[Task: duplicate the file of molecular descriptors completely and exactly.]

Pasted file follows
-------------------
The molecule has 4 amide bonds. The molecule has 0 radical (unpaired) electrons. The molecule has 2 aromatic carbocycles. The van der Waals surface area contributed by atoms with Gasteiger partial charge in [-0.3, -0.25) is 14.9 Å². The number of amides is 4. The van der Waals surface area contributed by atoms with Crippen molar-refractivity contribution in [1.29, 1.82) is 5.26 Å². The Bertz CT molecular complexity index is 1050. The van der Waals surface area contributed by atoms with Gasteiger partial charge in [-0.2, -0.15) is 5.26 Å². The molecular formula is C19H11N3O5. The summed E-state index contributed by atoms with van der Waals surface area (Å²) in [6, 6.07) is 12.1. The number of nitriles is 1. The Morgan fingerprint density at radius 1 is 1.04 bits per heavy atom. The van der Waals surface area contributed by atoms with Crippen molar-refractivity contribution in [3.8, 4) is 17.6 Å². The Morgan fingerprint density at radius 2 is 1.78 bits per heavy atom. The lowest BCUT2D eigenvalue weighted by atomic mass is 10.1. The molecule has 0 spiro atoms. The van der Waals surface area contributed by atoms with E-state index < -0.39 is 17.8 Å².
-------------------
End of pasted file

The molecule has 4 amide bonds. The molecule has 0 radical (unpaired) electrons. The molecule has 2 aromatic carbocycles. The van der Waals surface area contributed by atoms with Gasteiger partial charge in [-0.3, -0.25) is 14.9 Å². The number of amides is 4. The van der Waals surface area contributed by atoms with Crippen molar-refractivity contribution in [1.29, 1.82) is 5.26 Å². The Bertz CT molecular complexity index is 1050. The van der Waals surface area contributed by atoms with Gasteiger partial charge in [-0.2, -0.15) is 5.26 Å². The molecular formula is C19H11N3O5. The summed E-state index contributed by atoms with van der Waals surface area (Å²) in [6, 6.07) is 12.1. The number of nitriles is 1. The Morgan fingerprint density at radius 1 is 1.04 bits per heavy atom. The van der Waals surface area contributed by atoms with Crippen molar-refractivity contribution in [3.8, 4) is 17.6 Å². The Morgan fingerprint density at radius 2 is 1.78 bits per heavy atom. The lowest BCUT2D eigenvalue weighted by atomic mass is 10.1. The molecule has 0 spiro atoms. The van der Waals surface area contributed by atoms with E-state index < -0.39 is 17.8 Å².